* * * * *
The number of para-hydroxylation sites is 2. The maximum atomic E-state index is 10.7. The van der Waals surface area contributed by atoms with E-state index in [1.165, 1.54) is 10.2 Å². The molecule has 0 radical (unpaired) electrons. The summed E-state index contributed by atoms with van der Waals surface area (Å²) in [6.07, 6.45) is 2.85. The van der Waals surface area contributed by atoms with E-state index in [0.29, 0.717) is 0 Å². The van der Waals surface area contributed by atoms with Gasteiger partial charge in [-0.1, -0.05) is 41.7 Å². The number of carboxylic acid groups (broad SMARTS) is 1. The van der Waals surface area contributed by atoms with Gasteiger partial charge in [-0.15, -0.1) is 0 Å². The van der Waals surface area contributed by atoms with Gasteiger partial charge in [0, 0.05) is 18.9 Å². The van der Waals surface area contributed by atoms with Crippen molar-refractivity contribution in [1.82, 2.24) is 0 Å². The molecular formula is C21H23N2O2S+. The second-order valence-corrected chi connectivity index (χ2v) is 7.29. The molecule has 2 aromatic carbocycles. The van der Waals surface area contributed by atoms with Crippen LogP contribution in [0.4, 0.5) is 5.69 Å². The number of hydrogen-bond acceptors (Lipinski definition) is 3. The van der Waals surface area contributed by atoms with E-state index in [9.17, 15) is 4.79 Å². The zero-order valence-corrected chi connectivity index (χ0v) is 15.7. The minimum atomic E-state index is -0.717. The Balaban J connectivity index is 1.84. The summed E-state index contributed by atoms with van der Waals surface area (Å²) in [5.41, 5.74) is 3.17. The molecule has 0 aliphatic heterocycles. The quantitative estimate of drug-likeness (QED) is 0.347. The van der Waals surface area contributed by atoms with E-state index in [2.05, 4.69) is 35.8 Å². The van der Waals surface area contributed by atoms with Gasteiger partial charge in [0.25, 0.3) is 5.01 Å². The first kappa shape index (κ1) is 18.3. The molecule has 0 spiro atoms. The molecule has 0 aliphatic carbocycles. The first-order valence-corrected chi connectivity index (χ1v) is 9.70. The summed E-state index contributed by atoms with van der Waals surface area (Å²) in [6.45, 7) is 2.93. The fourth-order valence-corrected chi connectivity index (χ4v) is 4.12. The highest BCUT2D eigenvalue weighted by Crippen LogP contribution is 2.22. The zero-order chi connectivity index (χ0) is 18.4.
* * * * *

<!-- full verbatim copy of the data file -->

The number of para-hydroxylation sites is 2. The maximum atomic E-state index is 10.7. The van der Waals surface area contributed by atoms with E-state index in [1.165, 1.54) is 10.2 Å². The molecule has 0 radical (unpaired) electrons. The summed E-state index contributed by atoms with van der Waals surface area (Å²) in [6.07, 6.45) is 2.85. The van der Waals surface area contributed by atoms with E-state index in [0.29, 0.717) is 0 Å². The van der Waals surface area contributed by atoms with Gasteiger partial charge in [-0.1, -0.05) is 41.7 Å². The number of carboxylic acid groups (broad SMARTS) is 1. The van der Waals surface area contributed by atoms with Gasteiger partial charge in [-0.15, -0.1) is 0 Å². The van der Waals surface area contributed by atoms with Gasteiger partial charge in [0, 0.05) is 18.9 Å². The van der Waals surface area contributed by atoms with Crippen molar-refractivity contribution in [1.82, 2.24) is 0 Å². The molecular formula is C21H23N2O2S+. The second-order valence-corrected chi connectivity index (χ2v) is 7.29. The molecule has 2 aromatic carbocycles. The van der Waals surface area contributed by atoms with Crippen LogP contribution in [0.4, 0.5) is 5.69 Å². The number of hydrogen-bond acceptors (Lipinski definition) is 3. The van der Waals surface area contributed by atoms with E-state index in [9.17, 15) is 4.79 Å². The zero-order valence-corrected chi connectivity index (χ0v) is 15.7. The minimum atomic E-state index is -0.717. The Balaban J connectivity index is 1.84. The summed E-state index contributed by atoms with van der Waals surface area (Å²) in [5.41, 5.74) is 3.17. The molecule has 0 aliphatic heterocycles. The quantitative estimate of drug-likeness (QED) is 0.347. The van der Waals surface area contributed by atoms with E-state index in [2.05, 4.69) is 35.8 Å². The van der Waals surface area contributed by atoms with Gasteiger partial charge in [0.25, 0.3) is 5.01 Å². The first kappa shape index (κ1) is 18.3. The molecule has 0 spiro atoms. The molecule has 0 aliphatic carbocycles. The first-order valence-corrected chi connectivity index (χ1v) is 9.70. The summed E-state index contributed by atoms with van der Waals surface area (Å²) in [6.45, 7) is 2.93. The fourth-order valence-corrected chi connectivity index (χ4v) is 4.12. The highest BCUT2D eigenvalue weighted by Crippen LogP contribution is 2.22. The zero-order chi connectivity index (χ0) is 18.4.